Writer Vito Delsante appears at Barnes & Noble on Saturday July 23, 2016 at 5:00 PM to sign Stray: Who Killed the Doberman?
Barnes & Noble – Gardiner Manor Mall
842 Sunrise Highway, Bay Shore, NY 11706
Freddie Prinze Jr. signs his new cookbook BACK TO THE KITCHEN at Vroman’s Bookstore on Saturday, June 11, 2016 at 3:00 PM.
Most people know Freddie Prinze Jr. from movies (“She’s All That, Scooby Doo, Star Wars Rebels”) and as one half of beloved Hollywood power couple with Sarah Michelle Gellar. But to family, friends, and co-stars he’s always been a terrific father and skilled home cook who prepares delicious meals for his family every night. Freddie grew up in New Mexico cooking with his mother and eating dishes with a ton of flavor and spice from his Puerto Rican heritage. His eggs come New Mexico style, served with from-scratch biscuits and green-chile gravy. His tacos are the real deal: soft tortillas, homemade salsa, filled with steak layered with quick-pickled cucumbers, or spicy fish dressed with watermelon and thai chiles. Now in this family-focused cookbook, Freddie teaches fans to cook his mainstays, the recipes that he makes on even the busiest weeknights, as well as more luxurious date night meals.
Those wishing to get books signed will be asked to purchase at least one copy of the author’s most recent title from Vroman’s. For each purchased copy of the newest title, customers may bring up to three copies from home to be signed. This policy applies to all Vroman’s Bookstore events unless otherwise noted. Save your Vroman’s receipt; it will be checked when you enter the signing line.
695 E. Colorado Blvd Pasadena, CA 91101
Freddie Prinze Jr. signs his new cookbook Back to the Kitchen at Barnes & Noble on Thursday, June 9, 2016 at 7:00 PM.
Most people know Freddie Prinze, Jr. from movies (She’s All That, Scooby-Doo, Star Wars Rebels) and as one half of beloved Hollywood power couple with Sarah Michelle Gellar. But to family, friends, and co-stars he’s always been a terrific father and skilled home cook who prepares delicious meals for his family every night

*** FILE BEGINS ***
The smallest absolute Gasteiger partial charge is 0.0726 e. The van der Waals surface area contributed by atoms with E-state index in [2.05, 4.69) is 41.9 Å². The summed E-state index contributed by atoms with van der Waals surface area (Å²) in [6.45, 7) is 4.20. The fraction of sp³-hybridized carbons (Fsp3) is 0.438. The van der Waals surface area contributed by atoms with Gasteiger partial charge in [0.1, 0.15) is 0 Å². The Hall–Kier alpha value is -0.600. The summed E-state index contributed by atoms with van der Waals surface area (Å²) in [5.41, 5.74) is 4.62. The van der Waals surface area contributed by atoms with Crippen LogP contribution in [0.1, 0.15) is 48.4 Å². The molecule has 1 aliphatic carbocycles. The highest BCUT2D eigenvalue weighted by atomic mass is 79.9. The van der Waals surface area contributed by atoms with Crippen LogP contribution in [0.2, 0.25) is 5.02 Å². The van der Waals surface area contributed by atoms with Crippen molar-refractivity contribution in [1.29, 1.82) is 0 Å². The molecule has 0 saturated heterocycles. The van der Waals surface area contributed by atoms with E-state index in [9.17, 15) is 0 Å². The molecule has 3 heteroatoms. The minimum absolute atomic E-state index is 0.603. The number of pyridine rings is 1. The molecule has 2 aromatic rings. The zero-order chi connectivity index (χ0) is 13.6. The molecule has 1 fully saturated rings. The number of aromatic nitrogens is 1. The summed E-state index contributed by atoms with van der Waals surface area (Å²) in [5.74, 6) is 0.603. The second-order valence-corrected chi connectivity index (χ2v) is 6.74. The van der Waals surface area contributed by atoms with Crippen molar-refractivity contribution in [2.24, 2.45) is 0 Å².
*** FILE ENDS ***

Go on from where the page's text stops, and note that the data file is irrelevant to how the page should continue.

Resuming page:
With personal family photos from Freddie and Sarah’s beautiful LA home and Freddie’s hilarious stories about the life of an actor, husband, and father in Hollywood, Back to the Kitchen shares more than just recipes. It’s an inside look at a beloved movie and TV personality who has acted, cooked, and eaten his way around the world. Join Freddie Prinze, Jr. for this Special Event and book signing.
This is a wristbanded event.
A wristband will be issued to customers who purchase
BACK TO THE KITCHEN from Barnes & Noble at The Grove beginning June 9th at 9am
• Limit 1 wristband per book
Barnes & Noble – The Grove
189 The Grove Dr, Ste K 30, Los Angeles, California 90036
Back in 2011, John sent me an email that read, “Son, look at this.” John and I have called each other “son” for twenty years. It’s our oldest invention, the stone tools of our friendship. His email included a link to a convention called DragonCon, which I was unfamiliar with. “We should go to this to watch all the freaks,” he went on. “We’d have the time of our lives!”
We went to DragonCon that year, plus the next two. In 2014, John was unavailable, so I took my wife and daughter, who went with me again this year, marking my fifth Labor Day weekend spent in Atlanta, Georgia.
* * *
DragonCon has been held in the Dogwood City since 1986, when it was started by a science fiction and gaming group, the Dragon Alliance of Gamers and Role-Players (DAGR). From the outset, it was different. In an era when most conventions focused on a single universe (Star Wars, Star Trek, Doctor Who) or medium (comics, games, science fiction), DragonCon was founded as a multi-genre convention, and it has remained one ever since.